It’s amazing that we made it there at all thanks to Garmin our GPS pronouncing the city as towel hours. It’s no wonder half the things he mentions don’t appear on sign posts. After a few of the obligatory ‘Baroness’ spirals around a few central gardens, we arrived at our accommodation for the next 5 days.
Our little gîte was in a suburb very close to the city and ideally located for exploring. Stephane and Patric were most welcoming and informative. The accommodation was situated at the rear of their property along with 2 other small gîtes and was a 10 minute walk to the driverless Metro which had us in the city centre within another 10 minutes. Or you could just walk it in 30 minutes.
Very, very modern and about as long and as wide as a train carriage, the gîte had a bedroom at one end, then open plan living/kitchen area with sofa bed and TV, then at the other end a tiny bathroom with a shower smaller than a phone box. It was very compact. Just outside there was a separate little 1-room timber hut with table – our dining table – and 2 bench chairs. Separate to that again, and under a vine-covered pergola, was an outdoor setting and lovely garden we loved when the weather was good. And all very quiet except for the chirping birds. I know it sounds all too cute, but in fact one of them was nesting in the vine on top of the pergola.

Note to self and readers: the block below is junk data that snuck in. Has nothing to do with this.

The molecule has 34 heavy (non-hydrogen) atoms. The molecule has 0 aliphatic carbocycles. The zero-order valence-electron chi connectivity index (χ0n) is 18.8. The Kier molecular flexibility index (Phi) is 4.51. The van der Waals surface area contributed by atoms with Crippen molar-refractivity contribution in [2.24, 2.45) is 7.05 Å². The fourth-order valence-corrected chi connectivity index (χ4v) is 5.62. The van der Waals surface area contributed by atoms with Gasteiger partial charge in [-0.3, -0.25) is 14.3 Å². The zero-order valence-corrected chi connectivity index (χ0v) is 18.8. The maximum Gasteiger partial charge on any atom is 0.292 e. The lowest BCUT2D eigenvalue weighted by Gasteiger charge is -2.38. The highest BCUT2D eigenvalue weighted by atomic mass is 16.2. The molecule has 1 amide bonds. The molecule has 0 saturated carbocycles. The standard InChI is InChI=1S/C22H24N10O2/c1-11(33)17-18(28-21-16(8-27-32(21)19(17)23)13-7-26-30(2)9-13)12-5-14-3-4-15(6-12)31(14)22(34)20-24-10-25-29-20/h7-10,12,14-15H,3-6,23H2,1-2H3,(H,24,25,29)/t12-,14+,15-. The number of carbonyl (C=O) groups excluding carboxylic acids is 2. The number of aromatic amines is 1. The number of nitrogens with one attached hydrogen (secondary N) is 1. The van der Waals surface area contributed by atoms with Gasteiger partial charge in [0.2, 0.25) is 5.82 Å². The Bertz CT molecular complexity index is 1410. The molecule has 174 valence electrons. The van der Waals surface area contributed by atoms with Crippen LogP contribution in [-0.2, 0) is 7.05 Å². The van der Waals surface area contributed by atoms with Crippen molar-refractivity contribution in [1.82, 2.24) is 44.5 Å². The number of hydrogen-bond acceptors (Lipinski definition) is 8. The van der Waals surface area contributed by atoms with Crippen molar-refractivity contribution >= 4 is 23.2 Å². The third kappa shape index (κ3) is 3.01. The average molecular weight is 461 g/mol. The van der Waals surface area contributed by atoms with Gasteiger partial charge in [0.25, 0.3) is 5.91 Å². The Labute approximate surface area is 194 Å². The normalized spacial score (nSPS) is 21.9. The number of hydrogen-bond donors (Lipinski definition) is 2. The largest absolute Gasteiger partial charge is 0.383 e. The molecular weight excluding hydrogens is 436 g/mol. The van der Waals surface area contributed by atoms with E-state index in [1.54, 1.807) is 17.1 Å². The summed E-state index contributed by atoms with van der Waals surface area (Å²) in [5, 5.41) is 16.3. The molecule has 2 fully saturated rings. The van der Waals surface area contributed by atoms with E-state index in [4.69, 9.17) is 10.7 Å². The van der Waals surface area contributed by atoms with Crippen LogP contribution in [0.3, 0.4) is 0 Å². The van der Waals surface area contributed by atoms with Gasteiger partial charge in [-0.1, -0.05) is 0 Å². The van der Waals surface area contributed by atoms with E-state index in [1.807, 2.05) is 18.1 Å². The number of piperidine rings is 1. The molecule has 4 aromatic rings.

However our arrival coincided with 5 days of questionable weather – mostly raining. Trying to read a map with both hands while contorting my head to hold an umbrella with stick tucked under the chin is a pain in the proverbial – and the neck. So unfortunately we didn’t see the city at its best.
But we still got a sense of a large, modern city with a lot of creative energy. (It’s the fourth largest city in France.) We knew the Concorde came from here, but didn’t realise the Airbus does as well, (which employs thousands of people) and that it is also the largest space centre in Europe with accompanying hi-tech activities such as building satellites (again the biggest centre for this) the Galileo positioning system, and of course it’s a university town.
Alongside this modernity, the Cathar cross is the city flag and found on every street sign and the city’s past is very evident in the old city, buildings and monuments. Toulouse is Occitan heartland and central in the Cathar story. I guess it has always been forging ahead into new territory come hell or high water.
And, in spite of the cloud and drizzle, there was an overall rosy colour to the place. Red bricks have been preferred building material for here for centuries – quite different to what we’d seen thus far over here.
Tina and Heather